Basil (Fedak) of Winnipeg
His Beatitude Metropolitan Wasyly (November 1, 1909 – January 10, 2005) was the Primate of the Ukrainian Orthodox Church of Canada (UOCC) from 1985 until his death in 2005.
Metropolitan Wasyly was born Wasyl’ Fedak on November 1, 1909 in Kadobivtsy, Ukraine. Together with his parents and five siblings, he immigrated to Canada and settled in Sheho, Saskatchewan. In young adulthood, he became a teacher: a career that lasted 14 years. He then studied at a seminary of the UOCC from 1941 to 1944. He was ordained into the diaconate on September 27, 1944 and shortly thereafter into the priesthood on October 1. As a priest, he served parishes in Manitoba and Ontario. In 1951, he arrived in Hamilton, Ontario to serve the parish of St. Vladimir. He served this parish for 29 years, seeing the parish grow from 47 to 500 families.
His wife, Paraskeviya Tymofij, whom he married in 1932, died in April 1976. Two years later, and Extraordinary Sobor (general council) of the UOCC elected him as its candidate for bishop. On July 16, 1978, he was consecrated as the Bishop of Saskatoon at Holy Trinity Cathedral in Winnipeg by Metropolitan Andrew, Archbishop Boris, and Bishop Mykolaj. Following the death of then Archbishop Mykolaj in 1981, Bishop Wasyly became the acting Bishop of the Eastern Eparchy. He was elevated to Archbishop of Toronto in 1983. Then in 1985, the 17th Sobor of the UOCC selected Wasyly to be its Metropolitan and Primate with the honorific "His Beatitude," and he will (most likely) be the last Bishop/Metropolitan hold that title in the UOCC, as decided by His All Holiness Patriarch Bartholemew I. As Primate, he was the spiritual leader of the Ukrianian Orthodox Church of Canada and Chancellor of its seminary, St. Andrew's College.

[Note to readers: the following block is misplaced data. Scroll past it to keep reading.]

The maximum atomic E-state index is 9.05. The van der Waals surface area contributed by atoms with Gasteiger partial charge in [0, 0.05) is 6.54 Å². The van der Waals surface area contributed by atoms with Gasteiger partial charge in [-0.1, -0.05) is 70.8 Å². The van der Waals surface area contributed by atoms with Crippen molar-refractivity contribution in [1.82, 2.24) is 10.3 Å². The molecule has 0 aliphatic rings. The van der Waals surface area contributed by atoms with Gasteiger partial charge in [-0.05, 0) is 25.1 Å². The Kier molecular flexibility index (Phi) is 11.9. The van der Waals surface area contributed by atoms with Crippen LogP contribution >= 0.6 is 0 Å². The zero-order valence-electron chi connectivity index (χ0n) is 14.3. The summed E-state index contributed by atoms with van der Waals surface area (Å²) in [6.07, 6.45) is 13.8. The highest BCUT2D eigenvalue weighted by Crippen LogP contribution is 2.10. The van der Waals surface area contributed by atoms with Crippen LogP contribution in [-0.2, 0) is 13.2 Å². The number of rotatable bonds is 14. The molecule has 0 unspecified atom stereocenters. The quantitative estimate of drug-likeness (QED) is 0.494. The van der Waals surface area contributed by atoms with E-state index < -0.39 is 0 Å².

Under the leadership of Metropolitan Wasyly, the UOCC came into full communion with the Patriarchate of Constantinople in 1990. In 1993, he was made an Officer of the Order of Canada.
Metropolitan Wasyly died on January 10, 2005. His funeral took place on January 21-22 at Holy Trinity Metropolitan Cathedral in Winnipeg. He is buried at Glen Eden Cemetery. With his wife Parskeviya, he has three sons: Eugene, Yaroslaw and Emil.